My musings on 12 September 2015

Here are my recent musings on patterns and connections In Nature.

This series of blog postings contains the most recent  Internet articles that interest me. They are sources for my musings and my research which I am happy to share with you.  If you find any of the articles interesting, I hope that you will offer your comments at the end of the list.

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Evidence that Earth’s first mass extinction was caused by critters not catastrophe

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Whether you believe that climate change is caused by mankind or by other means, this EPA web page is a wonderfully concise description of the impact that climate change has on ecosystems.

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Which method of raising cows is the most climate-friendly?

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Now That Yellowstone Killed Blaze Bear, What About Her Cubs?

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Do Killer Grizzlies Deserve Death?

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What It Takes to Kill a Grizzly Bear

Yellowstone grizzly bears face the two greatest threats to their survival in our lifetime: global warming and the U.S. government. Between them they could wipe the bears out. A great article by Doug Peacock.

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Why we should eat crickets instead of cows

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Humans are the worst predators on the planet

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One of the issues that sometimes get overlooked when it comes to conservation biology, is that nothing in nature lives in a vacuum – each species is inextricably linked to a network of other species through a series of ecological interactions, and usually they cannot exist without them. That is something to keep in mind for people who think that if a species was to go extinct, then we can simply “resurrect” them through cloning (that is if we even have the technology to be able to do that.”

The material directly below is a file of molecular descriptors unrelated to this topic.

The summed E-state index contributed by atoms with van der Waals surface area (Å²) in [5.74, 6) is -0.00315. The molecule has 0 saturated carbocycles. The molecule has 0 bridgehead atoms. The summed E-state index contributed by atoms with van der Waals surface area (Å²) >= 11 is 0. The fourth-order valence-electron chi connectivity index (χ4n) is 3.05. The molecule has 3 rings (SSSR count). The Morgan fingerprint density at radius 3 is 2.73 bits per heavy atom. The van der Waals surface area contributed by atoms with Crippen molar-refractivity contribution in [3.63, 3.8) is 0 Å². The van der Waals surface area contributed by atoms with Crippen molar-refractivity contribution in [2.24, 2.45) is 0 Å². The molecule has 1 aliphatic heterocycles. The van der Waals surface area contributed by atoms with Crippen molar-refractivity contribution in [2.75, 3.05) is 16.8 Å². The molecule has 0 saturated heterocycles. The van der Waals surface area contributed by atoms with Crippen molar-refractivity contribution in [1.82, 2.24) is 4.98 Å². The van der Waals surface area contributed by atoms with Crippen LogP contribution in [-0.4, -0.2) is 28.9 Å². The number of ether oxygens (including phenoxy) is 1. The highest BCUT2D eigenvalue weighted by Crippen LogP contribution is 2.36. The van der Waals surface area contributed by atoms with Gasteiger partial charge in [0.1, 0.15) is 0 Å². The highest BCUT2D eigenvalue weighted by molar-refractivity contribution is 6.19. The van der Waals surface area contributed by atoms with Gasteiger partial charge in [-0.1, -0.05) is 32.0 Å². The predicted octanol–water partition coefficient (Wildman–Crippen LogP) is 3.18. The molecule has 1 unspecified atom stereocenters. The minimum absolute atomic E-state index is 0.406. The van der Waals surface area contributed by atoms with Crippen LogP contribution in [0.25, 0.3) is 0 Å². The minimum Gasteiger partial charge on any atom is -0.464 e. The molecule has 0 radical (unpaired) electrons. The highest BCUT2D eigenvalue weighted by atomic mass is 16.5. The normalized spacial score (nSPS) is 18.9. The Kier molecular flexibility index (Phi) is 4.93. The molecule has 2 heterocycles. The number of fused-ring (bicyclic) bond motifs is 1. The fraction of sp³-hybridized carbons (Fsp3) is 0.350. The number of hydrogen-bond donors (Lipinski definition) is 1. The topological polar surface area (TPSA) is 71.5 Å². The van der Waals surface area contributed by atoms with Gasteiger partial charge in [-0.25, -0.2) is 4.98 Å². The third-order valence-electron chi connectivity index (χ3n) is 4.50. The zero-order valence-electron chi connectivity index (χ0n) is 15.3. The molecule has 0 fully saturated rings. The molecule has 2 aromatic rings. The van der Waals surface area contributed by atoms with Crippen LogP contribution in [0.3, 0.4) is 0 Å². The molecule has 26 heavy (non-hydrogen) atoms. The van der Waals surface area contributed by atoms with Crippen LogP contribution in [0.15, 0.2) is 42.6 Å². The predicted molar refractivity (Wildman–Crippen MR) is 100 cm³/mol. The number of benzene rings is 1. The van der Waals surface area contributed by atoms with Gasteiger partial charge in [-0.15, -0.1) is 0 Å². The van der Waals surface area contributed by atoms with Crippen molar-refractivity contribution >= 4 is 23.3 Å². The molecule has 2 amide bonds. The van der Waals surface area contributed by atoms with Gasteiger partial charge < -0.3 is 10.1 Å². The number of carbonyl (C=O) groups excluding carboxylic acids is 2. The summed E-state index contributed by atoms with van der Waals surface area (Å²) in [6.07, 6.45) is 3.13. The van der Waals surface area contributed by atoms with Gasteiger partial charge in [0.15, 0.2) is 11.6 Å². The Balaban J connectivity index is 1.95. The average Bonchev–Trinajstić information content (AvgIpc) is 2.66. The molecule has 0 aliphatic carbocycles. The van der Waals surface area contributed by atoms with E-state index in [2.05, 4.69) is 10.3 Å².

This quote is KEY to what my blog site is all about. It comes from a Google+ post on fungi and orchids in old-growth forests. Old-growth forests are great testaments to the need for connectivity in Nature that so many humans ignore.

The actual article is here.

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What is an old-growth forest? 

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From the State of Minnesota. A nice web site on old-growth forests.

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My name is Bill Graham. As a Marine Biologist who has worked in the US and Mexico for 30 years, I am a student of Nature, a teacher, a researcher, and a nature photographer. Through my work, I have acquired an ever growing passion for how everything in Nature is connected. Today, I travel extensively contemplating about, writing about, and photographing Nature’s connections. I also work with conservation projects in the USA and Mexico and mentor talented youth.

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